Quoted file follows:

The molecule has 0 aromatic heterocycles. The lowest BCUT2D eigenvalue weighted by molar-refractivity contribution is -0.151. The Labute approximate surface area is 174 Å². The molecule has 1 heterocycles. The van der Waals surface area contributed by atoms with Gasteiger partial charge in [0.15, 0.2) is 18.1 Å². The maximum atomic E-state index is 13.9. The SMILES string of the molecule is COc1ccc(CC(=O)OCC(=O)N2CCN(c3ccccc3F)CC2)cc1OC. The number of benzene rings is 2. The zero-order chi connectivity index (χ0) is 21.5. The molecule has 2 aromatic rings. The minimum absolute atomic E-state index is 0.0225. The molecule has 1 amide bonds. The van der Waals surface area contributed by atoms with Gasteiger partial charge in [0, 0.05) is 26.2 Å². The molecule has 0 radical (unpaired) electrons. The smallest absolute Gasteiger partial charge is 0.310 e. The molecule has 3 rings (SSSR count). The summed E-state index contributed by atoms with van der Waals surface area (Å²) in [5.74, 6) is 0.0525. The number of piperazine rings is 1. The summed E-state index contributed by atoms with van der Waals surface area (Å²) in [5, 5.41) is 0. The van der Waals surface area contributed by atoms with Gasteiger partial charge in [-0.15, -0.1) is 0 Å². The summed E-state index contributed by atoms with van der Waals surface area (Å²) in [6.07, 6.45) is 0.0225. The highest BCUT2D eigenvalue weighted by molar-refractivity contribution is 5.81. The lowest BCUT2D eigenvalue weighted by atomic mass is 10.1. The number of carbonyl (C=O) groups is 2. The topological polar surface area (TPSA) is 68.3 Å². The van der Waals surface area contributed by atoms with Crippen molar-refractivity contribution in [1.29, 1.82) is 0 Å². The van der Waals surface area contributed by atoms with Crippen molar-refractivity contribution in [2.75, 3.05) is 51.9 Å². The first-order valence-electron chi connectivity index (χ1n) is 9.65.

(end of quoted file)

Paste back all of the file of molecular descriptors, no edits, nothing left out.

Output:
The molecule has 0 aromatic heterocycles. The lowest BCUT2D eigenvalue weighted by molar-refractivity contribution is -0.151. The Labute approximate surface area is 174 Å². The molecule has 1 heterocycles. The van der Waals surface area contributed by atoms with Gasteiger partial charge in [0.15, 0.2) is 18.1 Å². The maximum atomic E-state index is 13.9. The SMILES string of the molecule is COc1ccc(CC(=O)OCC(=O)N2CCN(c3ccccc3F)CC2)cc1OC. The number of benzene rings is 2. The zero-order chi connectivity index (χ0) is 21.5. The molecule has 2 aromatic rings. The minimum absolute atomic E-state index is 0.0225. The molecule has 1 amide bonds. The van der Waals surface area contributed by atoms with Gasteiger partial charge in [0, 0.05) is 26.2 Å². The molecule has 0 radical (unpaired) electrons. The smallest absolute Gasteiger partial charge is 0.310 e. The molecule has 3 rings (SSSR count). The summed E-state index contributed by atoms with van der Waals surface area (Å²) in [5.74, 6) is 0.0525. The number of piperazine rings is 1. The summed E-state index contributed by atoms with van der Waals surface area (Å²) in [5, 5.41) is 0. The van der Waals surface area contributed by atoms with Gasteiger partial charge in [-0.15, -0.1) is 0 Å². The summed E-state index contributed by atoms with van der Waals surface area (Å²) in [6.07, 6.45) is 0.0225. The highest BCUT2D eigenvalue weighted by molar-refractivity contribution is 5.81. The lowest BCUT2D eigenvalue weighted by atomic mass is 10.1. The number of carbonyl (C=O) groups is 2. The topological polar surface area (TPSA) is 68.3 Å². The van der Waals surface area contributed by atoms with Crippen molar-refractivity contribution in [1.29, 1.82) is 0 Å². The van der Waals surface area contributed by atoms with Crippen molar-refractivity contribution in [2.75, 3.05) is 51.9 Å². The first-order valence-electron chi connectivity index (χ1n) is 9.65.